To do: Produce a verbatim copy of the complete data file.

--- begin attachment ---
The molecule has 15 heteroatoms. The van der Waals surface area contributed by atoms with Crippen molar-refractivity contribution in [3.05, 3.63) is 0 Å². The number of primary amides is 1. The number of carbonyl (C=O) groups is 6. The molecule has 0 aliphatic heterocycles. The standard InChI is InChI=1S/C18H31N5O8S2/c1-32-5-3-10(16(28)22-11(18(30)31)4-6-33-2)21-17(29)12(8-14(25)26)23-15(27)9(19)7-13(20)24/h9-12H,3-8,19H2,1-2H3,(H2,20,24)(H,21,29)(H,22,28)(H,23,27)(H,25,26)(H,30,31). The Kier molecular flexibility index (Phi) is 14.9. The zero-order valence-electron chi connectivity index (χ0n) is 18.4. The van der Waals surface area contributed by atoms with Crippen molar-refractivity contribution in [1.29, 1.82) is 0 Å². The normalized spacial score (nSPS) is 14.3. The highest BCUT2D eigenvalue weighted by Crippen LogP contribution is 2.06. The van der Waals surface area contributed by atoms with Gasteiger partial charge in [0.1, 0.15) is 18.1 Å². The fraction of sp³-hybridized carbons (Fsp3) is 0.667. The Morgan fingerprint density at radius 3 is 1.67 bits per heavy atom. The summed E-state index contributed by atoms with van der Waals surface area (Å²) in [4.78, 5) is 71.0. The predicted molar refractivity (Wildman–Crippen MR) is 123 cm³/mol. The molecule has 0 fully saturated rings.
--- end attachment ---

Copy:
The molecule has 15 heteroatoms. The van der Waals surface area contributed by atoms with Crippen molar-refractivity contribution in [3.05, 3.63) is 0 Å². The number of primary amides is 1. The number of carbonyl (C=O) groups is 6. The molecule has 0 aliphatic heterocycles. The standard InChI is InChI=1S/C18H31N5O8S2/c1-32-5-3-10(16(28)22-11(18(30)31)4-6-33-2)21-17(29)12(8-14(25)26)23-15(27)9(19)7-13(20)24/h9-12H,3-8,19H2,1-2H3,(H2,20,24)(H,21,29)(H,22,28)(H,23,27)(H,25,26)(H,30,31). The Kier molecular flexibility index (Phi) is 14.9. The zero-order valence-electron chi connectivity index (χ0n) is 18.4. The van der Waals surface area contributed by atoms with Crippen molar-refractivity contribution in [1.29, 1.82) is 0 Å². The normalized spacial score (nSPS) is 14.3. The highest BCUT2D eigenvalue weighted by Crippen LogP contribution is 2.06. The van der Waals surface area contributed by atoms with Gasteiger partial charge in [0.1, 0.15) is 18.1 Å². The fraction of sp³-hybridized carbons (Fsp3) is 0.667. The Morgan fingerprint density at radius 3 is 1.67 bits per heavy atom. The summed E-state index contributed by atoms with van der Waals surface area (Å²) in [4.78, 5) is 71.0. The predicted molar refractivity (Wildman–Crippen MR) is 123 cm³/mol. The molecule has 0 fully saturated rings.